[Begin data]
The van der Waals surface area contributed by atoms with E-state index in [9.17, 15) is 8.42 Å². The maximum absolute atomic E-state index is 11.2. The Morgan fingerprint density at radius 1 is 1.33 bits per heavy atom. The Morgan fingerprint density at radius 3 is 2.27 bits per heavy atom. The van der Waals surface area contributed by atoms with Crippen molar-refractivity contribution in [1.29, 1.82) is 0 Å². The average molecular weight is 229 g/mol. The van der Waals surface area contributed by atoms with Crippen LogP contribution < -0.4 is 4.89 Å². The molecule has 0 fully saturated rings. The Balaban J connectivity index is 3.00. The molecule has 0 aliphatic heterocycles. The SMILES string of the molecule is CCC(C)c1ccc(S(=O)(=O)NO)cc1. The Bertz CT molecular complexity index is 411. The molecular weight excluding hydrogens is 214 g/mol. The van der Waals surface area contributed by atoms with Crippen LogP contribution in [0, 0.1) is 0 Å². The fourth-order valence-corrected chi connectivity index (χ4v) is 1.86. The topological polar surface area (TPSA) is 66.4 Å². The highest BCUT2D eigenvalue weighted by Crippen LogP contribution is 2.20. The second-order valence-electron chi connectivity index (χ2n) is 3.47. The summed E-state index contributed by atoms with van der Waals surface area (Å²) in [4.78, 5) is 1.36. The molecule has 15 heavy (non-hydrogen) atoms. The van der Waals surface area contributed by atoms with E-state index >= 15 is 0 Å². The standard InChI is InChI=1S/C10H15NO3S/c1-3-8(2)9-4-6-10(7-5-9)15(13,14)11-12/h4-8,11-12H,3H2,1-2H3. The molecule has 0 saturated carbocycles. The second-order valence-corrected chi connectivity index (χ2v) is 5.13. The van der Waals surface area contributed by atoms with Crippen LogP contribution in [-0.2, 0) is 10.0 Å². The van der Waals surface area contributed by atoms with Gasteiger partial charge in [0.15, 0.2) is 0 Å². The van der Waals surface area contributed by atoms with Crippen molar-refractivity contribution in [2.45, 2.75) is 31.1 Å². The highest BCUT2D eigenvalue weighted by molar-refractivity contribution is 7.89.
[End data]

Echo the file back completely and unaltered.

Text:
The van der Waals surface area contributed by atoms with E-state index in [9.17, 15) is 8.42 Å². The maximum absolute atomic E-state index is 11.2. The Morgan fingerprint density at radius 1 is 1.33 bits per heavy atom. The Morgan fingerprint density at radius 3 is 2.27 bits per heavy atom. The van der Waals surface area contributed by atoms with Crippen molar-refractivity contribution in [1.29, 1.82) is 0 Å². The average molecular weight is 229 g/mol. The van der Waals surface area contributed by atoms with Crippen LogP contribution < -0.4 is 4.89 Å². The molecule has 0 fully saturated rings. The Balaban J connectivity index is 3.00. The molecule has 0 aliphatic heterocycles. The SMILES string of the molecule is CCC(C)c1ccc(S(=O)(=O)NO)cc1. The Bertz CT molecular complexity index is 411. The molecular weight excluding hydrogens is 214 g/mol. The van der Waals surface area contributed by atoms with Crippen LogP contribution in [0, 0.1) is 0 Å². The fourth-order valence-corrected chi connectivity index (χ4v) is 1.86. The topological polar surface area (TPSA) is 66.4 Å². The highest BCUT2D eigenvalue weighted by Crippen LogP contribution is 2.20. The second-order valence-electron chi connectivity index (χ2n) is 3.47. The summed E-state index contributed by atoms with van der Waals surface area (Å²) in [4.78, 5) is 1.36. The molecule has 15 heavy (non-hydrogen) atoms. The van der Waals surface area contributed by atoms with E-state index >= 15 is 0 Å². The standard InChI is InChI=1S/C10H15NO3S/c1-3-8(2)9-4-6-10(7-5-9)15(13,14)11-12/h4-8,11-12H,3H2,1-2H3. The molecule has 0 saturated carbocycles. The second-order valence-corrected chi connectivity index (χ2v) is 5.13. The van der Waals surface area contributed by atoms with Crippen LogP contribution in [-0.2, 0) is 10.0 Å². The van der Waals surface area contributed by atoms with Gasteiger partial charge in [0.15, 0.2) is 0 Å². The van der Waals surface area contributed by atoms with Crippen molar-refractivity contribution in [2.45, 2.75) is 31.1 Å². The highest BCUT2D eigenvalue weighted by molar-refractivity contribution is 7.89.